by Dan Reitz
Imperial Home Page -> Repair -> Brakes -> Dan's article
This article was copied from the 300 Club's website with permission from the club and the author. There are many informative, technical articles on their site and we recommend that you visit them for additional information.
Also, read how Dan modified his 15" wheel rims to 14" rims to accommodate his new brakes.
|I set out to develop a method for mounting disc brakes on
my 300F. I wanted to keep the stock spindles because I had heard
of others who attempted it and they lost turning radius. After
fabricating many wooden mock-ups of brackets for mounting different
types of calipers in various locations, I settled on the following
method. It is rather simple. For purposes of this presentation, the
explanations will be brief. I will submit a more detailed article to the
NOTE: This information is strictly for the readers enjoyment. There has not been any engineering analysis nor testing done. Although the disc brakes now on my car are far superior to the drum brakes it came with, I do not recommend that anyone copy what is shown below. For this reason, I will not provide dimensions, only a story of what I did.
|Here is a picture of the 4 pieces which each adapter bracket is made of.|
|This wooden mock-up shows what the adapter looks like after welding .|
|Here the adapter bracket is mounted on the spindle. Note that I had to grind off some of the surface near the outer perimeter to clear a part of the rotor. If I had been able to obtain thinner material, this would not have been necessary.|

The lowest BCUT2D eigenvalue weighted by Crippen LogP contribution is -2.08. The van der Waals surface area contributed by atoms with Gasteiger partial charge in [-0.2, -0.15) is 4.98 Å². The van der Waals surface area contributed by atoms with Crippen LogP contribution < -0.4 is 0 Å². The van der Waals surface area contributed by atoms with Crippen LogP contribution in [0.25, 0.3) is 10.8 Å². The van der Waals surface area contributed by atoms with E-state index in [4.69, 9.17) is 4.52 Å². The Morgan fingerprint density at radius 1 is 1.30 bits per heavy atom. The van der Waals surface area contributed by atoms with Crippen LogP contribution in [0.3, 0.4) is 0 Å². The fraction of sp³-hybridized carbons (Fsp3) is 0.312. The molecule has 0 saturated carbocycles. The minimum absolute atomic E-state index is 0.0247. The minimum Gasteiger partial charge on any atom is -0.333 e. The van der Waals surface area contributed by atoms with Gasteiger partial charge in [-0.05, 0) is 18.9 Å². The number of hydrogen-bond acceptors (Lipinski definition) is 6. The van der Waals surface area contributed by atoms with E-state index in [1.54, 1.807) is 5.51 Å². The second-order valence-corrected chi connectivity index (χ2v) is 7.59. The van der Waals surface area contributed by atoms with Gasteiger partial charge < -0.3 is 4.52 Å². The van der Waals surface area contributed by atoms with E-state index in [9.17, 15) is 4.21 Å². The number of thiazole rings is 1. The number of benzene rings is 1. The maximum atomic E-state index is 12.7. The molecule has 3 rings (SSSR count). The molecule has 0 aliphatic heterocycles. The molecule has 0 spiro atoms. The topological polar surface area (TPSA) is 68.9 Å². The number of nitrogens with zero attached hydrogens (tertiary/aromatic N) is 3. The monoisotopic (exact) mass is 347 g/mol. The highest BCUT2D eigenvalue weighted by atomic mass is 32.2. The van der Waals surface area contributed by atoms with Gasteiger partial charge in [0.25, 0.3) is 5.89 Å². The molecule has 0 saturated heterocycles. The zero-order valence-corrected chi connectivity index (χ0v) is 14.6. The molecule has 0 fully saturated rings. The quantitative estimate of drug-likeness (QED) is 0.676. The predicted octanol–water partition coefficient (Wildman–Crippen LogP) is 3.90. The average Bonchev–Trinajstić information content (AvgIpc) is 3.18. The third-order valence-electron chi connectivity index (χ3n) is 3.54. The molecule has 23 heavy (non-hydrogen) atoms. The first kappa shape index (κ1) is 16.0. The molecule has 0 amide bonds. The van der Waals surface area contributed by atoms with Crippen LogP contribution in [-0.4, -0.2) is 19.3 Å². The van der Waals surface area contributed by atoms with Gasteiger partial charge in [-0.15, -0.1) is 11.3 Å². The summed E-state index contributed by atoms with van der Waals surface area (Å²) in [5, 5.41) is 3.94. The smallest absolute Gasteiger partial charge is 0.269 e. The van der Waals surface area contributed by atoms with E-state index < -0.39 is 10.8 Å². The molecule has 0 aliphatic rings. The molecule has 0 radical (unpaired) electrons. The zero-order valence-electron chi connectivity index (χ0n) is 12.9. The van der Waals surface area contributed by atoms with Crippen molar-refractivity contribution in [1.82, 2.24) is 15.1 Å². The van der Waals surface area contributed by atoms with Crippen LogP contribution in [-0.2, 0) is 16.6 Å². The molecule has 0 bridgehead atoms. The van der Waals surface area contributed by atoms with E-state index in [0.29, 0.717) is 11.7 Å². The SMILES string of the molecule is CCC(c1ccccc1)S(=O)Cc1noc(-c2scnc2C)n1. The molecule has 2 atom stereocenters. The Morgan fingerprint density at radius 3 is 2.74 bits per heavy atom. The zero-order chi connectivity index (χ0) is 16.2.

|The rear side of the spindle with the bracket mounted.|
|Here is how the caliper bracket looks mounted on the adapter bracket.|
|A complete assembly. The rotors and calipers are from '69-'72 C
bodies. The bearing sizes and distances apart are identical to the drum
|Here's a picture of the left side disc setup, installed, next to the mockup .|
|Another view from the outside. Since the original spindle and steering arm are used, there's no need to take the car to alignment.|
|And a view of the backside - nice and clean.|
|And a last view of the back side with the wheel turned full left. Note the clearance between the caliper and the frame.|
I did not replace the single master cylinder with a dual master cylinder nor do I have a proportioning valve. I simply removed the check valve in the master. The brakes work just fine. My '66 300 convertible came with disc brakes and a single master cylinder, and no proportioning valve, and they worked just fine. However, I am considering modifying a dual master to replace the single.
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